The Cultural Consequences of Very, Very Republican Christianity

In the aftermath of the presidential election, one thing is unclear about the Evangelical vote, and two things are quite clear. Here’s what’s hazy: Did Joe Biden win the presidency in part because there was just barely enough slippage in the white Evangelical vote to make a difference in key counties in key states?

My friend Michael Wear makes that case in the New York Times, relying in large part on exit polls. He may well be right, but there is some conflict in the available polling. So I’m going to take the advice of my podcast co-host Sarah Isgur (who hates exit polls) and wait until 1) the exit polls have been re-weighted; and 2) I can dive fully into actual, county-level voting data before I test the vote-slip hypothesis.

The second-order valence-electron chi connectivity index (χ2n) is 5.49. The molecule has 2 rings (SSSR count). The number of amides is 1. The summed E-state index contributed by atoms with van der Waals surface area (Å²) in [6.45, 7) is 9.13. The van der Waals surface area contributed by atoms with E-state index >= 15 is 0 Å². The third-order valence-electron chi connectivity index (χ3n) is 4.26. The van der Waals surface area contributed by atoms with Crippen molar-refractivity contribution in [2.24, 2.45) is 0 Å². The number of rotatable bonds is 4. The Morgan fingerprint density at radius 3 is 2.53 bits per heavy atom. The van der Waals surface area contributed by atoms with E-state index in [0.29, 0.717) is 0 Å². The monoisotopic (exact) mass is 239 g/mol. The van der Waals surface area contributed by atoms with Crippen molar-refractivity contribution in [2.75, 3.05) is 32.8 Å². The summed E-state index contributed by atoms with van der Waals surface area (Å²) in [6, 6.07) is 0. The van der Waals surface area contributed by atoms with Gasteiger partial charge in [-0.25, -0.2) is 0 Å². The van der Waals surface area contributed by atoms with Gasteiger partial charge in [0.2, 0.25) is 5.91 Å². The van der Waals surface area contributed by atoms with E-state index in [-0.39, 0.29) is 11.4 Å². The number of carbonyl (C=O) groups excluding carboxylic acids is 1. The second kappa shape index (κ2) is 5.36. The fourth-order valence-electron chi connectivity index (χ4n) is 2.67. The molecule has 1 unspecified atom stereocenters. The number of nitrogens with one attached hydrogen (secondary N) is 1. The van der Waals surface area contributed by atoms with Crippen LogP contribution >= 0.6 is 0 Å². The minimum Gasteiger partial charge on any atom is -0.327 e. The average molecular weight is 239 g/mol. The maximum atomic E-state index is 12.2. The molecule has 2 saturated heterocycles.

But while the precise level of white Evangelical support may be unclear, their overwhelming electoral preference is not. White Evangelicals once again supported Donald Trump as least as much as they supported Mitt Romney, John McCain, and George W. Bush. Moreover, their support isn’t simply about religious liberty and abortion. As a group, they’re not holding their noses and casting their votes based on those two issues alone. No, they’re Republicans down the line.

In fact, as Eastern Illinois University’s Ryan Burge notes, if you really drill down into white Evangelical political preferences, immigration explains their support for Trump more than abortion. Here’s how Burge outlines white Evangelical politics:

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